Pink rose over a Garden Path
A bench set among flagstones provides a quiet place to get lost in a good book on a summer’s day.
Start putting in your plants; work the nutrients into your soil. Wet newspapers and put layers around the plants overlapping as you go; cover with mulch and forget about weeds. Weeds will get through some gardening plastic; they will not get through wet newspapers.
Reduce Grass Every lawn grass -- even those labeled as shade-tolerant -- struggles if it doesn't get enough light. So instead of fighting a big patch of fading grass, keep only a small section of turf and make it a landscape element by surrounding it with a wide swath of shade-loving plants. Or give up the grass and select shade-loving groundcovers
Great fairy gardens. Especially like the one in the book.
Lupins: Lupines are symbolic of imagination. The name "lupinus" actually means "of wolves" due to the mistaken belief that ancient peoples had that lupines robbed the soil of nutrients. The fact is that lupines add nitrogen to the soil. The Romans used lupines for fertilizer and ate the high-protein seeds.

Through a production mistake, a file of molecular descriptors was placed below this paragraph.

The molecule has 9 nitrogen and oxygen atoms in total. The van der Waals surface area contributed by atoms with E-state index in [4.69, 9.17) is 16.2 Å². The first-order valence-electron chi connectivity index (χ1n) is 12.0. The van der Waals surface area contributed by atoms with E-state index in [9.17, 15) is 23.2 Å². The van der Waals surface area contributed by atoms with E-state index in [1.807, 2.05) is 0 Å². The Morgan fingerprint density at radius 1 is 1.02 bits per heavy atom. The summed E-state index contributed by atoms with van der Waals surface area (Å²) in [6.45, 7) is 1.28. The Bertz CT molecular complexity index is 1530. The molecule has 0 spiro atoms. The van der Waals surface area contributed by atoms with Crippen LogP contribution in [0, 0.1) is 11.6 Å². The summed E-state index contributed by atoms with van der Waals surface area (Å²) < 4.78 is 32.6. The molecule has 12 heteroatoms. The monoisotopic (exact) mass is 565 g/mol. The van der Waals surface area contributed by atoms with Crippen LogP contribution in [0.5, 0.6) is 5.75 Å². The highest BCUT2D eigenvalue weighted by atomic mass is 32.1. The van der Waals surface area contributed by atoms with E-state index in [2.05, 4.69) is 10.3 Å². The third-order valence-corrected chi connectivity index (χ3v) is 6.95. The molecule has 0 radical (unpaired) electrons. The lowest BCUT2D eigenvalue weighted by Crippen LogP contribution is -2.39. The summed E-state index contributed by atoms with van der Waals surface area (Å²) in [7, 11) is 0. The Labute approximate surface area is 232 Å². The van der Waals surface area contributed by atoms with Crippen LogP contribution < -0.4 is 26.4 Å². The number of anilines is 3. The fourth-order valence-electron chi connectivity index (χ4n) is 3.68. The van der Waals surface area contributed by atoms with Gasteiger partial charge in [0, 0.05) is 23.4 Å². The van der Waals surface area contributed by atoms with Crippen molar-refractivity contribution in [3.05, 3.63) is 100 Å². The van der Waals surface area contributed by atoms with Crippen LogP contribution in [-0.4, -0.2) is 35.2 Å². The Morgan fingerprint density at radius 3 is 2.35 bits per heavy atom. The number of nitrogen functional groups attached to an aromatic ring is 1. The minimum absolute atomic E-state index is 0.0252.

Lupins are growing wild in the hills of California. So beautiful.
make your own hypertufa pots out of perilite, portland cement and peat moss. start saving all kinds of containers
Larkspur: For a mass planting, grow plants from seed--it's much less expensive. Sow seed in a sunny location in well amended soil with organic matter like compost. Heavy, slow-draining soils are not good for larkspurs. Cover seed with 1/8 inch of soil. For the biggest flowers, thin seedlings to avoid crowding.
'Warm Summer' Coneflower produces flowers for bouquets from June through August. It fills a garden bed with warm color -- just sow seeds and enjoy flowers later in the season. Name: Echinacea 'Warm Summer' Growing Conditions: Full sun and well-drained soil Size: 30 inches tall, 18 inches wide Zones: 4-9 Grow It With: Black-eyed Susan Source: burpee.com
The 'Warm Summer' Coneflower